In 2013, RED Capital Group Director Alison Lemle was on the hunt for a way to get involved in the community while also getting to know other women in the area. Enter the Junior League, an organization Alison had heard about before, but one she had a misconception about: It actually wasn’t as competitive to get involved as she once thought.
Though there are nearly 300 leagues spread across four countries, the mission of each is the same: an organization of women committed to promoting voluntarism and developing the potential of women from all walks of life. Just think of it as a volunteer powerhouse, a nickname the organization has earned after its members—including notables like Eleanor Roosevelt and Sandra Day O’Connor—have been at the forefront of social reform since its founding in 1901.
Over the years, the Junior League of Columbus has been involved in a host of community projects throughout central Ohio. For starters, there’s the Kelton House Museum and Garden, a documented stop on the Underground Railroad. The Junior League of Columbus runs the historic site and holds educational programs and Underground Railroad tours, telling the story of the tumultuous time period from a local perspective.
Come October, families will be flocking to another one of the Junior League of Columbus’ longest running projects: Bargain Box, the city’s oldest rummage sale where everything except televisions, computers, mattresses and bathing suits can be found.<-p>
While Alison has been involved in a variety of these volunteer programs, one in particular stands out—the Adopt a Backpack for Children (ABC) program. Each year, the organization raises money for backpacks that will be given to children before the school year begins. In May, the backpacks are stuffed with school supplies, and at the end of the summer, Junior League members drop them off at the school where they’ll usually see the children who are receiving the bags.
“It’s one of those things you get to see from start to finish,” Alison says. “It’s nice to be able to see the impact of something you’ve worked on throughout the entire year.”
Though helping others is a driving force for Junior League members, the personal development women gain from being involved can’t be overlooked. Take Alison’s experience with the organization’s Holiday Tour of Homes, a fundraising tour which takes community members to homes elaborately decorated for the holidays. When she first began in the Junior League, Alison was part of the fund development group for the project. Her first year on the job was the fundraiser’s lowest performing year. “That was just something that didn’t sit well with me,” Alison says.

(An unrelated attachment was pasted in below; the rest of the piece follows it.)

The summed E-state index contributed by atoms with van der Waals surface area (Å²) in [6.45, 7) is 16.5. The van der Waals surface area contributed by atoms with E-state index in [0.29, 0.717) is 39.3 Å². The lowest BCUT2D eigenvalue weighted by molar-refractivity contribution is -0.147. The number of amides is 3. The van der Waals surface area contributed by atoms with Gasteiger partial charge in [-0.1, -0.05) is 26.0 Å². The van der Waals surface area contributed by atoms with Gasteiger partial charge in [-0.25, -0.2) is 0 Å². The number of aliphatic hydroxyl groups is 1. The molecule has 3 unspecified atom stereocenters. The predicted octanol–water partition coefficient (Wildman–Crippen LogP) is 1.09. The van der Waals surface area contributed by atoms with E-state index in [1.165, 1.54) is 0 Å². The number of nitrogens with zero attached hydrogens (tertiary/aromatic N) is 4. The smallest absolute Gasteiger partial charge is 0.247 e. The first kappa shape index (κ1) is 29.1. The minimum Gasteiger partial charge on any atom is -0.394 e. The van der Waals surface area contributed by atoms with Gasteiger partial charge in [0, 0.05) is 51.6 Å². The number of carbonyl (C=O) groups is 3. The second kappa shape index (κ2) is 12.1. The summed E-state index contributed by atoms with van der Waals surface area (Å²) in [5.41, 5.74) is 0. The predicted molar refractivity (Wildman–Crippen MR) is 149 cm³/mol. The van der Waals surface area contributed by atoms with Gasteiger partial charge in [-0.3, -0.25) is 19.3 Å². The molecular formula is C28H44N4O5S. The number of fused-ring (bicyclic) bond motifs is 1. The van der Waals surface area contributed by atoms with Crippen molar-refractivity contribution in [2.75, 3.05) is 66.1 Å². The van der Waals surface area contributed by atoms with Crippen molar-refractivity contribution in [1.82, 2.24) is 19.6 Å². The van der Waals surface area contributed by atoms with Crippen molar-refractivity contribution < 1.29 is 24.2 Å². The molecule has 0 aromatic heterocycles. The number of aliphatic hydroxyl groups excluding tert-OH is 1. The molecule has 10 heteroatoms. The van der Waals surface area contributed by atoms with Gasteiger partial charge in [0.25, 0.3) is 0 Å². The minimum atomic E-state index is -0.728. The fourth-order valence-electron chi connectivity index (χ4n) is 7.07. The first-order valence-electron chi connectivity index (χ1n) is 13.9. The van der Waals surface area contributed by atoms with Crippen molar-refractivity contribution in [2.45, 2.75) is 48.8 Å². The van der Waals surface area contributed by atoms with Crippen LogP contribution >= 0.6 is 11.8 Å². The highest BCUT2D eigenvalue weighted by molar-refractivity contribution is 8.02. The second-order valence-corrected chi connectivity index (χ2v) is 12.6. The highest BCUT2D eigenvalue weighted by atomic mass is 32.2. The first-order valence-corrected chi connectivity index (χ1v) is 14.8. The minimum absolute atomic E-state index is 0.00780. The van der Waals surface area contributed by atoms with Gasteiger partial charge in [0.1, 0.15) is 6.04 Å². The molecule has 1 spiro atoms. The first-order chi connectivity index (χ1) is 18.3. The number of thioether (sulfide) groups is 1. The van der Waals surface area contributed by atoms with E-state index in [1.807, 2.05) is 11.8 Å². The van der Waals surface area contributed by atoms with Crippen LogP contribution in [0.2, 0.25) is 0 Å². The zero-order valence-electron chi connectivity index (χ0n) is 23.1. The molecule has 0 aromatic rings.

After that, Alison stuck with the project for the next three years in an effort to improve the fundraiser’s results. “I liked it because it was something very outside of what I do professionally,” Alison says. “I don’t do fundraising, so it was a nice opportunity for me to learn a different skill set that I hadn’t had the opportunity to use before.”
If you ask the president of the Junior League of Columbus, Amy Deverson Roberts, about Alison, she’ll immediately relay her hard work and dedication. “Alison is a go-getter,” Amy says. “She helps develop the full potential of our opportunities.”
That determined attitude has been evident throughout Alison’s 10 years with RED, and she stays busy outside of work and Junior League too: With two sons—Andy, age 5, and Colin, age 3—Alison and her husband, Nathan, are also expecting their third son in April. When they’re not keeping up with their brood, you might find the two rooting for the Cleveland Browns or Ohio State.
For anyone interested in the Junior League, Alison is open to introducing her fellow employees to the organization. The Junior League is always looking for help: Volunteers can participate in activities like stuffing backpacks, guiding tours of the Kelton House or unloading donations for Bargain Box.
“If I have the opportunity to positively impact somebody else or make the community better, it’s almost a necessity that I do it,” Alison says.
Written by Amanda Gleason, Marketwave